City officials and local church talk about sidewalk upgrades

VERGENNES — The Vergennes City Council last week agreed to pay at least a quarter of the cost of a $92,500 Park Street sidewalk project and support a grant proposal by St. Paul’s Episcopal Church — which lies between Park Street and city hall — for half of its cost.
Council members on Feb. 13 approved a motion that would loan the church the remaining 25 percent of its cost, or $23,125, from the city’s Water Tower Fund, but also agreed they would consider upping the city’s share of the project.
They agreed with two church representatives at the council’s meeting this past Tuesday that the project was a good idea, in part because the sidewalk is too narrow for sidewalk plows and creates disabled access issues for the church as well as maintenance difficulties for the city.
Those church representatives, Sarah Stroup and Sarah Cowan, also made the case that the sidewalk project is part of a larger effort to be undertaken by the church that would benefit Vergennes and its citizens.
Specifically, the church plans to create a public area on its lawn next to the sidewalk that would serve as an extension of the city green, and that work could be considered the church’s contribution to the sidewalk project.
The church and the city are jointly seeking a state transportation grant through the Designated Downtown program. Those grants fund 50 percent of projects that improve downtowns, including in Vergennes several Main Street handicap-access platforms and sidewalk upgrades. Property and/or business owners have joined the city matching 25 percent of project costs.
Stroup and Cowan asked the council to look at the up to $100,000 the church might devote to its landscaping efforts as its share of the sidewalk project.
“We are spending money on improvements that are benefitting the public,” Stroup said.
The council approved a motion with the loan provision, in part because an application the church will write with the help of the Vergennes Partnership must be completed before a March deadline.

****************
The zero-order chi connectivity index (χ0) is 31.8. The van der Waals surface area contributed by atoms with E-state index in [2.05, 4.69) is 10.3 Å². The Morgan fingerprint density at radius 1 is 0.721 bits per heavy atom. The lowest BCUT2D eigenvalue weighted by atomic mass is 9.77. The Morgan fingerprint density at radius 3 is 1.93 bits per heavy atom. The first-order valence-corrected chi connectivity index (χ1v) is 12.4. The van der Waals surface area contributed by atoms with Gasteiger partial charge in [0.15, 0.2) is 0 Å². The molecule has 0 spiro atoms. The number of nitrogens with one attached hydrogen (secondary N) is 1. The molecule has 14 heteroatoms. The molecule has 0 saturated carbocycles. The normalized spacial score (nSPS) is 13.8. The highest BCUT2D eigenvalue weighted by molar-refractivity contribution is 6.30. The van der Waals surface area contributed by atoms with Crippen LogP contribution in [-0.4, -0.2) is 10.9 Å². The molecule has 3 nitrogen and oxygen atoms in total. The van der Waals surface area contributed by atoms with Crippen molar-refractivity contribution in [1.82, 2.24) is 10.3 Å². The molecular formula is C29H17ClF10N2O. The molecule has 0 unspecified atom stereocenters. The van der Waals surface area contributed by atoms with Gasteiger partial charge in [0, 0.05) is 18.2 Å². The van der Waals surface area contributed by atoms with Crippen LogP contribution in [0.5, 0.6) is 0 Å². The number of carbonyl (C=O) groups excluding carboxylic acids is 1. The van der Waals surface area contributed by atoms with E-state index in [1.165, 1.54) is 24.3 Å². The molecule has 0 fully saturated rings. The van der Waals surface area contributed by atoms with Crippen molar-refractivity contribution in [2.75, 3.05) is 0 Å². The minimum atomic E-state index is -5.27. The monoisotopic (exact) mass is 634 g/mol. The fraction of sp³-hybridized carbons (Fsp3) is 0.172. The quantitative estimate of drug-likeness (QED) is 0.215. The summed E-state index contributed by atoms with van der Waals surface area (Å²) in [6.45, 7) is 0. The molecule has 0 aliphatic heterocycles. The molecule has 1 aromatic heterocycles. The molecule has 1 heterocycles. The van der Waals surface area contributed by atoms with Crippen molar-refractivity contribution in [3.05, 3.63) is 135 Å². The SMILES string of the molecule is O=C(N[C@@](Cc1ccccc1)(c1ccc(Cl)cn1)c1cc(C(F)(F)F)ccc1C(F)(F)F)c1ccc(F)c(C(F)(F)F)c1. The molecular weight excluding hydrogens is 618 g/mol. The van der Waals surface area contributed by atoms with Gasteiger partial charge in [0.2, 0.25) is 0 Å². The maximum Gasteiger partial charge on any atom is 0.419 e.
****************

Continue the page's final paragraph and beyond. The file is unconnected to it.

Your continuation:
Council members said they would in the future consider a new motion with a different cost-sharing formula once project costs were pinned down further.
In other business at a meeting in which council members backed Senior Alderman Renny Perry’s decision to remain as mayor for the next year (see story in Feb. 15 edition), the council:
•  Scheduled for 6 p.m. on March 27 the first of two required public hearings on proposed new zoning regulations. The planning commission approved them and forwarded them to the city council after a sparsely attended Feb. 5 hearing. The updated laws are designed to bring zoning into line with the updated city plan adopted last year.
Notably, the proposal calls for a solar overlay district that would cover about half the city, including most of its publicly owned land and less populated areas. Larger arrays would be limited to the overlay district, while smaller solar projects, such as roof-mounted arrays, would be encouraged in more densely populated neighborhoods and downtown.
•  Discussed the ongoing work to convert the former police station squad room in city hall to a meeting and conference room. City Manager Mel Hawley said he has been using the building’s maintenance fund to pay for some work. “I really have been spending some money,” he said. However, at some point a contractor will be needed to finish the effort, and the council will be have to decide how to fund it.
Hawley also suggested glass doors to replace the double wooden doors that separate the lobby from city offices would be more attractive and energy efficient.
•  Heard from Perry that he hoped at the Feb. 27 council meeting to start establishing the committee that will find a replacement for Hawley, who will retire at some point this year.
•  Met briefly with new Addison County Economic Development Corp. Executive Director Fred Kenney, who came to the meeting to introduce himself to council members.
•  Listened to a presentation from Addison Northwest School District board member John Stroup and buildings and grounds head Ken Sullivan on the $7.6 million bond proposal that will be on the Town Meeting Day ballot. Stroup and Sullivan stressed that officials believe the bond will be revenue neutral due to its energy savings components at all four ANWSD schools and because payments of the 2000 bond to renovate and expand Vergennes Union High School will soon be completed.
As well as a variety of heating and energy upgrades at all district schools, but most notably at VUHS and Vergennes Union Elementary School, the bond will also pay for security measures and new lighting at the four schools, Stroup and Sullivan said. Extensive details on the overall plan may be found at anwsd.org, they said.
Andy Kirkaldy may be reached at [email protected].

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